Petersburg, AK

Petersburg, Alaska is a quaint little fishing town. A sea lion greeted us when he arrived yesterday, so I thought I’d post his photo–he really enjoys all the ground up fish waste that comes from the hatchery and clearly the seagulls enjoy it as well! As I last posted, we had a chance to take an evening walk around the town last night. We docked for the night and had the opportunity to go on and off the boat as we pleased. The tide was so incredibly low that many of the boats were completely stranded.

Being a Norwegian settlement, the style of houses here were right out of a gnomish fairy tale, with their blue shudders, lace curtains and overflowing flower buckets. Ray and I went to the only Catholic Church in town and as we walked back, I was taking in all the colors of the houses and the beautiful murals drawn all over the town against the grey sky. It’s hard to imagine that most of the year it is only light from 11-3pm and then when there is light, is either rainy or grey, as the whole inside passage is part of the Tongas, a rainforest. My Alaskan friend, Cara, told me that when there is a sunny day in Alaska, stores shut down and people don’t go to work. In Chicago, we had snow days, here there are sun days!

As I was posting my blog in the video store, one of the two places with internet access(the library was closed on Sunday), Ray and I chatted with the owner. He explained that he owned two businesses in town and his wife just purchased the only fabric store because she put so much money into the store with her love of quilting. He said that even though they owned so many business, he still has to supplement his income by working in road construction, where you can earn $45 dollars an hour and the work is stable. He actually had worked on a boat for 3 years(making a very good amount of money) as a crab fisherman; however, it was a dangerous position and there is difficulty in being away from your family for months at a time.

After the video store, we went on a tour of a fish processing plant, where a variety of immigrants from all over the world work 14-16 hour days, 7 days a week at around 5-8$ an hour. We watched as halibut were thrown onto a table: two guys chopped the heads off, six guys made sure to clean out the inside of the fish with a scraping tool and two more men at the end sprayed the fish down with water and tossed the heavy fish into a blue plastic bucket that would be taken immediately to be refrigerated. The chopped heads were given to two women, who cut one tiny portion of fish meat out of the cheek, which is a very tender (and expensive) portion of the fish and apparently tastes like scallops. What a cold and difficult job–I suppose there isn’t a lot of choice for work in Alaska.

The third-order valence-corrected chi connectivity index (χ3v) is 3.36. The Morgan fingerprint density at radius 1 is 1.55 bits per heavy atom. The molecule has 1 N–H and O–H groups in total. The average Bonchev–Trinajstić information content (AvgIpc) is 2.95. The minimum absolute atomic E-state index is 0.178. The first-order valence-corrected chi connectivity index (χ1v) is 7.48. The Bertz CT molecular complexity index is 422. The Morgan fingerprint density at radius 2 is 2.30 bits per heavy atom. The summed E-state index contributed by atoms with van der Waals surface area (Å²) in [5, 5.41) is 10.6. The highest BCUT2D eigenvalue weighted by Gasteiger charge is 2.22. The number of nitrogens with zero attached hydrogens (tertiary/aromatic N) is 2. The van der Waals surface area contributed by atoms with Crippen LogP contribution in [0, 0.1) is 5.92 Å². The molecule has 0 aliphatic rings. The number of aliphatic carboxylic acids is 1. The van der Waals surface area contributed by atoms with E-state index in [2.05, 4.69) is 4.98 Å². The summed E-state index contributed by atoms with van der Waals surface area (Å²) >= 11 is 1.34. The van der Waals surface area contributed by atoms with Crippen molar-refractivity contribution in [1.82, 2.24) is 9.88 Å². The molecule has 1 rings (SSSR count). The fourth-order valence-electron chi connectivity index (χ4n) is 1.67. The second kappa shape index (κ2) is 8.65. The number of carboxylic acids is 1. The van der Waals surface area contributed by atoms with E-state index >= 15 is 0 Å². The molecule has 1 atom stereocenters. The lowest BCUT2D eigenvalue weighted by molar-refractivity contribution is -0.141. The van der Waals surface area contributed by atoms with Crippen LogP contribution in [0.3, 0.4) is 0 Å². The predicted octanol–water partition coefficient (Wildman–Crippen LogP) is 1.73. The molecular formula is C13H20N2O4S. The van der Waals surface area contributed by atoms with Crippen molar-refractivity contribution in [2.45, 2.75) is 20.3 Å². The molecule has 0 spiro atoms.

When you’re on a trip liek this, it’s hard not to contemplate what life is like on this end of the country and what possibilities are out here. What would it be like to own a fishing boat. Our chef has a boat and he said that in 6 weeks he made $150,000. I’m not sure if that’s net or gross or how its split up, but there are many people out there in these tiny little towns who somhow afford the $500,000 ocean front property(yes, that is how much a home in Petersburg and in Ketichkan costs).

I love traveling and learning all these interesting things about how people live. One of the crew members, Danny, has an incredible story. Since he was born, he lived on a boat. He did that until he was 14 and then lived in a house on land throughout high school. Then as soon as he could, he got back out on the water. He learned to read, write and walk on a boat. That concept just blows my mind! He seems to have a better grasp on life and morality than most people because his parents raised him and not the goverment through some poor educational system. His life lessons by traveling the world on this boat gave him a good understanding of who he is and who he wants to be. The best part of his adventures, he said, was that he got to do all of this with is family and really get to know them. He plans to do that with his children.

The more I travel, the more I think that there really is no one path that will lead you to happiness. It seems through prayer and meditation, we can feel out what we need to accomplish and how to best bring out that joy.

Well, I need to get out of my hiking boots after our hike through the Muskeg forest, a forest with peet moss on the ground. You have to be careful as you step because you’re not sure how far you can fall with the camoflauged ground! It’s almost time to kayak around some bergy bits, a term for iceberg pieces floating in the water. There are many names for glacier pieces. I’ve heard is “ice krispies,” since there are pockets of gas in the ice and as they heat up, they pop! Or even “growlers,” when the ice cleaves off, they make a growl!

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